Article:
Cyberknife Robotic Radiosurgery for Cancer Treatment
INTEGRATIVE PRACTICES focus on individualizing treatment, building health and beginning with the gentlest approaches. The integrative practitioner looks for the least invasive, least toxic approach, with the fewest side effects, to deal with illnesses such as cancer. One of these options is CyberKnife robotic radiosurgery.
Non-invasive alternative to surgery Despite its name, veterinary CyberKnife cancer treatment is a non-invasive alternative to surgery. It utilizes highly-concentrated radiation therapy to eliminate cancerous and non-cancerous tumors without cutting the skin. Radiation therapy is widely accepted as an effective way to treat cancer, but the side effects are more than some patients can withstand. CyberKnife robotic radiosurgery is a form of stereotactic radiosurgery, a highly effective version of radiotherapy that mitigates many typical side effects of conventional radiation therapy, and involves two to three treatments given within a week.
Standard curative intent conventional radiation therapy usually requires between 16 and 22 treatments given daily over the course of a month. It often causes short term reversible side effects such as mucositis, desquamation of the skin, and infl ammation of underlying structures. Although these side effects generally resolve over one to three weeks, they are rarely seen with CyberKnife robotic radiosurgery.
Cyberknife radiosurgery relies on real-time body imaging to guide radiation delivery by an intelligent robotic arm. This technology enables high dose gradients to be delivered with sub-millimeter accuracy to the neoplastic masses and the targets of choice. Because stereotactic radiosurgery is delivered with such accuracy and precision, much higher doses of radiation can be directed at tumors without the concern of affecting surrounding normal tissues. This avoids or minimizes side effects typically associated with defi nitive conventional radiation therapy. This increased effectiveness is why patients typically require fewer than fi ve treatments that can be completed in less than a week.
Treats many tumors CyberKnife radiosurgery can be used to treat tumors in most parts of the body, including the head, spine, lung, prostate, bone, liver, kidney, pancreas and perianal region.
• Preliminary data from one study has shown that stereotactic radiosurgery used for dogs and cats with brain tumors produced median survivals of over 30 months (Veterinary Cancer Society annual meeting, 2011). Another achieved median survivals of over 19.4 months with 92% of patients having an improvement in their clinical signs (Veterinary Cancer Society annual meeting, 2012). In comparison, conventional defi nitive radiation therapy median survivals for brain tumors have been shown to range between eight and 23.3 months and usually require between 16 and 20 daily treatments.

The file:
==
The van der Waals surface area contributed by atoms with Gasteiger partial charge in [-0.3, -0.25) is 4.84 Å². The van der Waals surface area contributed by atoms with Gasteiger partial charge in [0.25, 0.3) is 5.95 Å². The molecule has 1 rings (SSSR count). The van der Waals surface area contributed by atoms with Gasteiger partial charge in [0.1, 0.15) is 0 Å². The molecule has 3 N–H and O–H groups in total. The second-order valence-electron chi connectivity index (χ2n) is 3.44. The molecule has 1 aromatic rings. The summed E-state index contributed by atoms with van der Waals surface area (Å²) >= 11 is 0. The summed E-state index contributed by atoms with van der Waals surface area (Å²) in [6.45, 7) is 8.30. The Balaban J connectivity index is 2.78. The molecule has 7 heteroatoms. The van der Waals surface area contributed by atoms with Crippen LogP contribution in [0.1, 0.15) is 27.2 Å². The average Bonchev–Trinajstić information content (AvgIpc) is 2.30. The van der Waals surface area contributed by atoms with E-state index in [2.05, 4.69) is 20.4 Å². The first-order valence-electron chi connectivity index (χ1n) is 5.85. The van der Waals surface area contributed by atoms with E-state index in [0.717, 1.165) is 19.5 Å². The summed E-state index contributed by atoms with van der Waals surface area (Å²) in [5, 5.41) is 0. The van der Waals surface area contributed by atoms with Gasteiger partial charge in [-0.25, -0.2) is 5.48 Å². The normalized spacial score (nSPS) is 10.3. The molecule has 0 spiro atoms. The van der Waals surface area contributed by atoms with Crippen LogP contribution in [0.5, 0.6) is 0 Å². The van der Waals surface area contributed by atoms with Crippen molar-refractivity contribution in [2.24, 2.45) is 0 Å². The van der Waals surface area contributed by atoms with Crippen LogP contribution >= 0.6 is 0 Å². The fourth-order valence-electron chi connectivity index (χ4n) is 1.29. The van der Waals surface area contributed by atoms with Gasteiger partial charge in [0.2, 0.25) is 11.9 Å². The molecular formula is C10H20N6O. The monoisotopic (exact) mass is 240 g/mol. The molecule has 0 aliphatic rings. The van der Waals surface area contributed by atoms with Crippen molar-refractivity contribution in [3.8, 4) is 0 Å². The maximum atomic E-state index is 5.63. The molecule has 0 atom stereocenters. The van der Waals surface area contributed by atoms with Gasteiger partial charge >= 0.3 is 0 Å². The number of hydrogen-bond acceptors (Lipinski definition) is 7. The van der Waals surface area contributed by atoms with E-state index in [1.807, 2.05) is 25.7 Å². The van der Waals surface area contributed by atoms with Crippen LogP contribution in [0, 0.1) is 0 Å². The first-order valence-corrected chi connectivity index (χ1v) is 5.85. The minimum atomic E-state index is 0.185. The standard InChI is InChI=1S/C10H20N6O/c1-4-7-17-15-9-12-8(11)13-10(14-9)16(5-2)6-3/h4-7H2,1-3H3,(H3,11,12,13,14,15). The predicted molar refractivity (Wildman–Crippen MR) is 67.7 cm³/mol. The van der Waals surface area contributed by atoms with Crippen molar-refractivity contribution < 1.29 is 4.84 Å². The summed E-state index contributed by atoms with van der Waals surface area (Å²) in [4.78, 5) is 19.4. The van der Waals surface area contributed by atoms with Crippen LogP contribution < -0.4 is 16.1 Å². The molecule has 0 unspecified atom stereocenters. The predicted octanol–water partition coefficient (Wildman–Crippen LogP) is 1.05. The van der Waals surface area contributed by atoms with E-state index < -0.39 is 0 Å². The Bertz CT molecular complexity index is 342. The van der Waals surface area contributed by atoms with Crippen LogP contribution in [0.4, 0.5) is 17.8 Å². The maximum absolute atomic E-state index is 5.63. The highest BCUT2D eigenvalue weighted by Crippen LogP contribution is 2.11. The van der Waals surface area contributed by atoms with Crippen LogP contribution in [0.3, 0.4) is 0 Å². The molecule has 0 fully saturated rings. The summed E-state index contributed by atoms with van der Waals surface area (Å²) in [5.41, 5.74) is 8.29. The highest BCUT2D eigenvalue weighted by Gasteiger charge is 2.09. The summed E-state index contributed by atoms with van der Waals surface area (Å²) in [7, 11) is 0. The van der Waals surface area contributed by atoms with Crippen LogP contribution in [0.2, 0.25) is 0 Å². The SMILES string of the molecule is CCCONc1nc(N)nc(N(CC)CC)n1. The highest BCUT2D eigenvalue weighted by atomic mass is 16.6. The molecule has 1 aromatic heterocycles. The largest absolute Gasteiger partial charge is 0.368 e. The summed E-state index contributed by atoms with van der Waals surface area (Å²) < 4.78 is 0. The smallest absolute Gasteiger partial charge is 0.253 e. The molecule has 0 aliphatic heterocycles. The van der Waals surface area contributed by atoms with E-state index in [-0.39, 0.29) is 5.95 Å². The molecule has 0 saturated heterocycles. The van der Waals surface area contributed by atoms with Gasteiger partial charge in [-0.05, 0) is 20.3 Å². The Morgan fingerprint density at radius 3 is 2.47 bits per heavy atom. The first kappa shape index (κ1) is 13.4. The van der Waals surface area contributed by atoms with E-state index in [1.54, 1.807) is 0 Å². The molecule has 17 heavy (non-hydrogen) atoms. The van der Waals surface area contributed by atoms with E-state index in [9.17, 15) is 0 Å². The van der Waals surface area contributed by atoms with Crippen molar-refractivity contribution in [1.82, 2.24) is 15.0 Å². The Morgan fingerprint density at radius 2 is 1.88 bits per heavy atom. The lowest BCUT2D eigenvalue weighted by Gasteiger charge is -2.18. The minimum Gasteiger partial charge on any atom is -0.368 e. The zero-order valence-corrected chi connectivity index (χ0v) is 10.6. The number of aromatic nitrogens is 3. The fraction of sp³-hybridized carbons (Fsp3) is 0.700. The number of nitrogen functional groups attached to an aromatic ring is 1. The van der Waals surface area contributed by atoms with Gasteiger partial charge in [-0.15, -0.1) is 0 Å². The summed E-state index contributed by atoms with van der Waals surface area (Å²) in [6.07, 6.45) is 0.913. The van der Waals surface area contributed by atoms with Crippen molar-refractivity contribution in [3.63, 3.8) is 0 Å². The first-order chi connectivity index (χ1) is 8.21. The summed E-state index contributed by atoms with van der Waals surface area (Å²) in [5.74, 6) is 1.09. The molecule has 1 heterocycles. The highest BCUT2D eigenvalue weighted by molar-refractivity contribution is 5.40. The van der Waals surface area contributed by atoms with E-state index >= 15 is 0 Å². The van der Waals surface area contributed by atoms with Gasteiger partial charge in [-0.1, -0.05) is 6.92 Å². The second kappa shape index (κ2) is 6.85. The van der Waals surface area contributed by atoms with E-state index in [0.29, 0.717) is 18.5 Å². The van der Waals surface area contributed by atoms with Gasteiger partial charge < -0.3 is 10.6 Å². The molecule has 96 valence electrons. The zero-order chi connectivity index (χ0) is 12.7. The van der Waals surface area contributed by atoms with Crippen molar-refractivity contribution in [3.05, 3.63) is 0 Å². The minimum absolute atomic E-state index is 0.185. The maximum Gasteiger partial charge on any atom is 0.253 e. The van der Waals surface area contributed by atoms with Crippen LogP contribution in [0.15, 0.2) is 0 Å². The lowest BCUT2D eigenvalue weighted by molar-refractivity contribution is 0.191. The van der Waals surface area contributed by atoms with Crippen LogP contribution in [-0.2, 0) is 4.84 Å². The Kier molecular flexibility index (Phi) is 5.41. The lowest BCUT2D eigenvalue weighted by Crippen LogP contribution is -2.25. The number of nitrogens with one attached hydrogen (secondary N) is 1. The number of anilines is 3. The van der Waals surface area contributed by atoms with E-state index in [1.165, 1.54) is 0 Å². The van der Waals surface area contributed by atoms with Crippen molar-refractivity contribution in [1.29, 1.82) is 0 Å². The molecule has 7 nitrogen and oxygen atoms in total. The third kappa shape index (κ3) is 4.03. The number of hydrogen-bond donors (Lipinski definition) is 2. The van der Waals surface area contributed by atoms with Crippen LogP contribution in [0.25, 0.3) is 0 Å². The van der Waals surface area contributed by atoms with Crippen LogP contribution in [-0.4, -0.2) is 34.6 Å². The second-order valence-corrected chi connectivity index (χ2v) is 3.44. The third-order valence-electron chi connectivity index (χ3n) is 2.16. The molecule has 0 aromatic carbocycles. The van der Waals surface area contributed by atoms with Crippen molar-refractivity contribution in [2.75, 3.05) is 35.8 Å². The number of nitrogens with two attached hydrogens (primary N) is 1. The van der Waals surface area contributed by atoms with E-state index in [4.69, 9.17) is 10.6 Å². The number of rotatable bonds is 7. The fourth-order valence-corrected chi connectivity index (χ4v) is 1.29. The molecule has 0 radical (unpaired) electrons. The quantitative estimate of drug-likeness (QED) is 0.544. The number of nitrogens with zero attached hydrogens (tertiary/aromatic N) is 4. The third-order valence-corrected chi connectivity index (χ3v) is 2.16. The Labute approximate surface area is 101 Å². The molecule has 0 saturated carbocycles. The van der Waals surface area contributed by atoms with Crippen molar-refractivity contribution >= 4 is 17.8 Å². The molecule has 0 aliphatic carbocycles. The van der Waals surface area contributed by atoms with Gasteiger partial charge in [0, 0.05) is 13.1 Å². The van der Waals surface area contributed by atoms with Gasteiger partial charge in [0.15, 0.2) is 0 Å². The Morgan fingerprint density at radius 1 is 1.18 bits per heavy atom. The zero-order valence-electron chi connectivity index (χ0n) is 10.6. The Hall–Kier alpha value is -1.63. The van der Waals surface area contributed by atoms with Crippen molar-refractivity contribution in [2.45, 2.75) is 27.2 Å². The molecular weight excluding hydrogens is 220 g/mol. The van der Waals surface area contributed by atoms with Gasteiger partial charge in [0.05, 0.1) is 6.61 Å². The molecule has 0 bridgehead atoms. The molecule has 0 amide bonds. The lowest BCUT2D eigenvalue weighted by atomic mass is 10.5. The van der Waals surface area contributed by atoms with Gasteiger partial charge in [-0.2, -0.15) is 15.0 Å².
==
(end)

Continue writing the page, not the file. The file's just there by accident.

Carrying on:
• Dogs treated with CyberKnife for nasal tumors (carcinomas, adenocarcinomas and sarcomas) have comparable median survivals to dogs treated with conventional defi nitive radiation therapy. Preliminary data has shown median survivals of approximately one year with little or none of the morbidity typically associated with conventional radiation schemes. With the high accuracy of Cyberknife radiosurgery beams, structures including the eyes and brain can be avoided, thus eliminating both short term and any late term irreversible side effects from the radiation. The typical reversible short term side effects seen with conventional radiation in this region include mucositis to the oral and nasal mucous membranes and desquamation of the skin. The late term effects of radiation therapy to this region can include cataracts, rhinitis and tissue necrosis. These side effects can be typically avoided with CyberKnife radiosurgery.
• Other common tumors in veterinary medicine that have been treated with stereotactic radiosurgery include primary bone tumors of both the appendicular and axial skeleton. Osteosarcomas of the limb in non-amputation candidates have been treated with radiosurgery, and median survival times have ranged from 255 days to 572 days. This is much better than the one-year survival time using the current standard of care of amputation and chemotherapy. Fracture repair of a bone with an active tumor in a dog with advanced osteosarcoma is not usually pursued, so amputation or humane euthanasia is recommended. However, with a limb that has undergone radiosurgery, the primary bone tumor should theoretically be controlled, and therefore, fracture fi xation and the possibility of normal bone healing can be expected. CyberKnife robotic radiosurgery may be a good defi nitive alternative for nonamputation candidates.
• Other tumors that have been treated with radiosurgery include transitional cell carcinomas of the urethra in dogs where survivals ranged between 81 and 860 days; nonsurgical vaccine-associated sarcomas in cats where the median progression free intervals are over 432 days; and canine multilobular osteochondrosarcomas, which produced median survivals of approximately 252 days. The fi eld of radiosurgery is fairly new but is rapidly developing in veterinary medicine. With advanced technology such as stereotactic radiosurgery with CyberKnife, it is now possible to pursue a defi nitive therapy option for our patients, with little to no side effects or morbidity.